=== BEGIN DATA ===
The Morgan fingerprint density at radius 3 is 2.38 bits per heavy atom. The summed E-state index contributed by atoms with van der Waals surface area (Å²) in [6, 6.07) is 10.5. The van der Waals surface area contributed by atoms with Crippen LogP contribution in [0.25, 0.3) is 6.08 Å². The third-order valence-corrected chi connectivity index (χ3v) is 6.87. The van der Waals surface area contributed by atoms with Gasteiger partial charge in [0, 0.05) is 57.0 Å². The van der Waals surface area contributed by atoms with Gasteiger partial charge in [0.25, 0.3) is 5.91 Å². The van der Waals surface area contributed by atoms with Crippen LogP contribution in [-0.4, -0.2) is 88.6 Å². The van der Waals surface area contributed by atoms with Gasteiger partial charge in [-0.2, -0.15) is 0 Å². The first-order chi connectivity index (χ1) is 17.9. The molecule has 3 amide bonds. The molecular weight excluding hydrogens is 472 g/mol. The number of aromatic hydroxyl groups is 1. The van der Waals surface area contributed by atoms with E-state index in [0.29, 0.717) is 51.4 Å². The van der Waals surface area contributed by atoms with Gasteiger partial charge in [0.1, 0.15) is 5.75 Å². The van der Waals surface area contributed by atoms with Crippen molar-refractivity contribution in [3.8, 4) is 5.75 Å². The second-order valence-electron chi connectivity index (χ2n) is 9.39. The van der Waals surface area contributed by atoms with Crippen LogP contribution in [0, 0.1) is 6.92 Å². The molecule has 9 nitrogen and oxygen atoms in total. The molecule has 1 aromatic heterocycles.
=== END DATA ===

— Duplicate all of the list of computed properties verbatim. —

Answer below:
The Morgan fingerprint density at radius 3 is 2.38 bits per heavy atom. The summed E-state index contributed by atoms with van der Waals surface area (Å²) in [6, 6.07) is 10.5. The van der Waals surface area contributed by atoms with Crippen LogP contribution in [0.25, 0.3) is 6.08 Å². The third-order valence-corrected chi connectivity index (χ3v) is 6.87. The van der Waals surface area contributed by atoms with Gasteiger partial charge in [0, 0.05) is 57.0 Å². The van der Waals surface area contributed by atoms with Gasteiger partial charge in [0.25, 0.3) is 5.91 Å². The van der Waals surface area contributed by atoms with Crippen LogP contribution in [-0.4, -0.2) is 88.6 Å². The van der Waals surface area contributed by atoms with Gasteiger partial charge in [-0.2, -0.15) is 0 Å². The first-order chi connectivity index (χ1) is 17.9. The molecule has 3 amide bonds. The molecular weight excluding hydrogens is 472 g/mol. The number of aromatic hydroxyl groups is 1. The van der Waals surface area contributed by atoms with E-state index in [0.29, 0.717) is 51.4 Å². The van der Waals surface area contributed by atoms with Gasteiger partial charge in [0.1, 0.15) is 5.75 Å². The van der Waals surface area contributed by atoms with Crippen molar-refractivity contribution in [3.8, 4) is 5.75 Å². The second-order valence-electron chi connectivity index (χ2n) is 9.39. The van der Waals surface area contributed by atoms with Crippen LogP contribution in [0, 0.1) is 6.92 Å². The molecule has 9 nitrogen and oxygen atoms in total. The molecule has 1 aromatic heterocycles.